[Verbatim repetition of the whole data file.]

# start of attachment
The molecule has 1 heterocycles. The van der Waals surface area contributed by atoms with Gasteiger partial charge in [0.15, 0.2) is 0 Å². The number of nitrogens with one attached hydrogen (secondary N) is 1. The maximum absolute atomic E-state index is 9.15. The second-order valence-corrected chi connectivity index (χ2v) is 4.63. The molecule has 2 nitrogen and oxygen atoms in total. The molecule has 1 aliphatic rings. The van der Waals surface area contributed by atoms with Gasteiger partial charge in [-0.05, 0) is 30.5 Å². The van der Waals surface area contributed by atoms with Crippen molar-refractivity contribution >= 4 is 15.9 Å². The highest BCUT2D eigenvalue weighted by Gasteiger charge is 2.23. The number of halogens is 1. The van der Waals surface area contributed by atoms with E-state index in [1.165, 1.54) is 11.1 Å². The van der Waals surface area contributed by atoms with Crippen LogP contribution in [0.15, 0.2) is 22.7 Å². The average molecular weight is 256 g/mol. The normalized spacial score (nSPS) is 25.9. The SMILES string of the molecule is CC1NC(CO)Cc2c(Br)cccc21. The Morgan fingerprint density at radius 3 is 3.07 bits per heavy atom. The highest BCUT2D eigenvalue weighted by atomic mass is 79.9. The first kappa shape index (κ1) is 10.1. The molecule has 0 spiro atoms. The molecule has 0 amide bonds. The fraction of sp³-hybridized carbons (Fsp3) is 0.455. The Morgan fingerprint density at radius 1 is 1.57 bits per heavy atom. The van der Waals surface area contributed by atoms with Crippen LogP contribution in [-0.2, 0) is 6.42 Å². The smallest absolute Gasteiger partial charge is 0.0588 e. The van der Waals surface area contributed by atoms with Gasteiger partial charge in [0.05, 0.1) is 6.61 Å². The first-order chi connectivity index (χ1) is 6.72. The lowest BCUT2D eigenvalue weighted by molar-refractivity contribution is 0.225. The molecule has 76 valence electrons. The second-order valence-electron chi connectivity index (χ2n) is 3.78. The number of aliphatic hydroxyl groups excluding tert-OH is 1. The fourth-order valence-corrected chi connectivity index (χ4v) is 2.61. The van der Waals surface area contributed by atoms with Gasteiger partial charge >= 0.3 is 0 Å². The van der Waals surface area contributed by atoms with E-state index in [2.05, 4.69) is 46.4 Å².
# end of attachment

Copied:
The molecule has 1 heterocycles. The van der Waals surface area contributed by atoms with Gasteiger partial charge in [0.15, 0.2) is 0 Å². The number of nitrogens with one attached hydrogen (secondary N) is 1. The maximum absolute atomic E-state index is 9.15. The second-order valence-corrected chi connectivity index (χ2v) is 4.63. The molecule has 2 nitrogen and oxygen atoms in total. The molecule has 1 aliphatic rings. The van der Waals surface area contributed by atoms with Gasteiger partial charge in [-0.05, 0) is 30.5 Å². The van der Waals surface area contributed by atoms with Crippen molar-refractivity contribution >= 4 is 15.9 Å². The highest BCUT2D eigenvalue weighted by Gasteiger charge is 2.23. The number of halogens is 1. The van der Waals surface area contributed by atoms with E-state index in [1.165, 1.54) is 11.1 Å². The van der Waals surface area contributed by atoms with Crippen LogP contribution in [0.15, 0.2) is 22.7 Å². The average molecular weight is 256 g/mol. The normalized spacial score (nSPS) is 25.9. The SMILES string of the molecule is CC1NC(CO)Cc2c(Br)cccc21. The Morgan fingerprint density at radius 3 is 3.07 bits per heavy atom. The highest BCUT2D eigenvalue weighted by atomic mass is 79.9. The first kappa shape index (κ1) is 10.1. The molecule has 0 spiro atoms. The molecule has 0 amide bonds. The fraction of sp³-hybridized carbons (Fsp3) is 0.455. The Morgan fingerprint density at radius 1 is 1.57 bits per heavy atom. The van der Waals surface area contributed by atoms with Crippen LogP contribution in [-0.2, 0) is 6.42 Å². The smallest absolute Gasteiger partial charge is 0.0588 e. The van der Waals surface area contributed by atoms with Gasteiger partial charge in [0.05, 0.1) is 6.61 Å². The first-order chi connectivity index (χ1) is 6.72. The lowest BCUT2D eigenvalue weighted by molar-refractivity contribution is 0.225. The molecule has 76 valence electrons. The second-order valence-electron chi connectivity index (χ2n) is 3.78. The number of aliphatic hydroxyl groups excluding tert-OH is 1. The fourth-order valence-corrected chi connectivity index (χ4v) is 2.61. The van der Waals surface area contributed by atoms with Gasteiger partial charge >= 0.3 is 0 Å². The van der Waals surface area contributed by atoms with E-state index in [2.05, 4.69) is 46.4 Å².